The Supreme Court's ruling in September - that Boris Johnson's advice to the Queen to prorogue (suspend) Parliament was unlawful - was the latest and most dramatic example of judicial review. There is now almost no area of government decision-making that cannot be subject to scrutiny by judges.

Some feel it has pulled the judiciary too far into areas of political decision-making. The Conservatives' proposed "constitution, democracy and rights" commission is intended to look afresh at the constitutional power balance between the three great institutions of state, the executive (government and crown), Parliament and the judiciary.

https://www.bbc.co.uk/news/election-2019-50524262

So moving forwards again the ACTUAL quote you keep trying to wave in my face from the Bar Council to IRAL is in response to the part of the question to the perceived 'abuse' from needless delays and that they really couldn't give any answer to the 'perceived' abuse from 'government by another means' other than what they stated separately in their paragraphs 8 and 9 where they said more or less that the Supreme Court verdict tread a fine line but got it right - what else could they (or anyone else) say based on just the one case?

As far as I can determine from the Law Society submission they only responded in respect of the 'needless delays' 'abuse' aspect of the question.

I'm not criticising anything the Bar Council or Law Society have said in respect of JR's being able to deal with abuse from 'needless delays' (these I remind you again are the quotes you keep clinging too) but neither of them could possibly answer how JR's deal with 'abuse' from 'conducting politics by another means' because up to that time apart from the prorogue ruling it hadn't been 'perceived' that it had ever happened before!

I suggest you look again at the BBC's analysis I posted above and note (irrespective of what views you hold) that this is all about the constitution and this would now (and does) effect whichever party forms the government from the prorogue ruling onwards and thus it is in the interests of Labour (and any other political party hoping to form a government, or be part of one) to get the balance right as well - it's not just as simple as Boris trying to get his own back.

71Good Law Project Limited - Page 4 Empty Re: Good Law Project Limited Mon Dec 20 2021, 10:35

Guest


Guest

Again -

The entire premise of your argument is that the systems being abused and the proof of that (according to you) is the gov pushing through amendments to address this.

If not this bill, then which one are you talking about?

72Good Law Project Limited - Page 4 Empty Re: Good Law Project Limited Mon Dec 20 2021, 12:56

Sluffy

Sluffy
Admin

T.R.O.Y. wrote:Again -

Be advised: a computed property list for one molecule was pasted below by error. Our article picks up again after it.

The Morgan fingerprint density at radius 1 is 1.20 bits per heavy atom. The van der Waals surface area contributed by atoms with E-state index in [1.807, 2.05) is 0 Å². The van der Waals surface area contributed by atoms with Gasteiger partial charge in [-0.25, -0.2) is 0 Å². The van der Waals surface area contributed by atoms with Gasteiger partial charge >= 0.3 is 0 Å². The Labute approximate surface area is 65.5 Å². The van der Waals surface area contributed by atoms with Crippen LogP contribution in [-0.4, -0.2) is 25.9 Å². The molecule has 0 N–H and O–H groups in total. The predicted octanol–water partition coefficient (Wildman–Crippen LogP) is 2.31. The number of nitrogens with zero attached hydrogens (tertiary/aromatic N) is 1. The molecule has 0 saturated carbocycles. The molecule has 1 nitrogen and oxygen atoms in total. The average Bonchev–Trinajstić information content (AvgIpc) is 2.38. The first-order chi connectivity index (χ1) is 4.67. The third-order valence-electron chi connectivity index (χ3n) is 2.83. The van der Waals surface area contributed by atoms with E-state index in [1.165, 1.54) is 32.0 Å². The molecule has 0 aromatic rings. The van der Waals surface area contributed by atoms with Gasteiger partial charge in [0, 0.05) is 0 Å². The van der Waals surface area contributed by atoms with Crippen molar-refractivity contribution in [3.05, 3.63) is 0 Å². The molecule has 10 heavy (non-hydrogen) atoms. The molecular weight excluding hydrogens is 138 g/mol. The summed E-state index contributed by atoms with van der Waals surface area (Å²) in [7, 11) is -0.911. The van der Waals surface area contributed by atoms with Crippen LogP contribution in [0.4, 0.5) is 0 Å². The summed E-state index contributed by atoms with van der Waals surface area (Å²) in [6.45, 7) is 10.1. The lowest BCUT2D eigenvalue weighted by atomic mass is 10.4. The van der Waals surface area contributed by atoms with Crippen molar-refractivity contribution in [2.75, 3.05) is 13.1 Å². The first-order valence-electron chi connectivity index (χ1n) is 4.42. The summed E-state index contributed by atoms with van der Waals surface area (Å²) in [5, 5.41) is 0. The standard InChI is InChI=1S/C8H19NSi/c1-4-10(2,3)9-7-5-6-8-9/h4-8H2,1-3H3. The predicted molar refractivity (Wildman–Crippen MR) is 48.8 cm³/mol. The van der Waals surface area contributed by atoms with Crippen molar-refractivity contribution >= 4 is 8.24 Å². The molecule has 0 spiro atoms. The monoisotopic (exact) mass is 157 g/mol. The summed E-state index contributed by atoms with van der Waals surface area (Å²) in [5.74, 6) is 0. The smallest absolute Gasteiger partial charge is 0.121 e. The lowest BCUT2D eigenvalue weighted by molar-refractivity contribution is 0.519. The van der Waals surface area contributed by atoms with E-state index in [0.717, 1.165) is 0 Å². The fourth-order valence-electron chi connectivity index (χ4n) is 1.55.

The entire premise of your argument is that the systems being abused and the proof of that (according to you) is the gov pushing through amendments to address this.

If not this bill, then which one are you talking about?

You haven't understood a single thing...

We are talking about this Bill.

The fact that you can't even understand that shows how pathetically weak to nonexistent is your understanding of what all this is about.

The issue was that the prorogue verdict was seen to have been overreach by the judiciary and and directly effected the constitutional balance between the executive (the government) and Parliament with the judiciary.

The decision has now opened the door for anyone and everyone to challenge the government through use of JR on every single political decision they don't like - see Maughan.

The government simply want to reset to how the balance was before the prorogue ruling.

The balance WAS that the executive and parliament 'conducts' politics which results in legislation being formed and the judiciary makes judgements on those in accordance with those laws.

The prorogue judgement is seen to be the judiciary crossing that threshold and entering into the arena between the executive and Parliament - or in other words taking on the mantle to be able to judge, regulate and "conduct politics by another means".

Some definitions -

Politics
noun

1. The activities associated with the governance of a country or area, especially the debate between parties having power.

Conduct
noun

2. The manner in which an organisation or activity is managed or directed.


It was never seen that the judiciary had the right to judge on the politics behind the formulation on the law voted on by Parliament - or at least it wasn't before prorogue which set a precedent.

Fwiw the High Court actually ruled that the judiciary COULD NOT rule whether or not the prorogue was legal on the basis that...

In the first place, alongside the principle of Parliamentary Sovereignty, the
separation of powers, reflecting the different constitutional areas of
responsibility of the courts, the Executive and Parliament, is also a fundamental
principle of our unwritten constitution. As we have said earlier, the line of
separation is set by the courts in the present context by reference to whether the
issue is one of “high policy” or “political” or both. In the circumstances and on
the facts of the present case the decision was political for the reasons we have
given.

https://www.judiciary.uk/wp-content/uploads/2019/09/Miller-No-FINAL-1.pdf

The Supreme Court in which Lord Reed was a part of overruled the High Court and said the judiciary could - and did.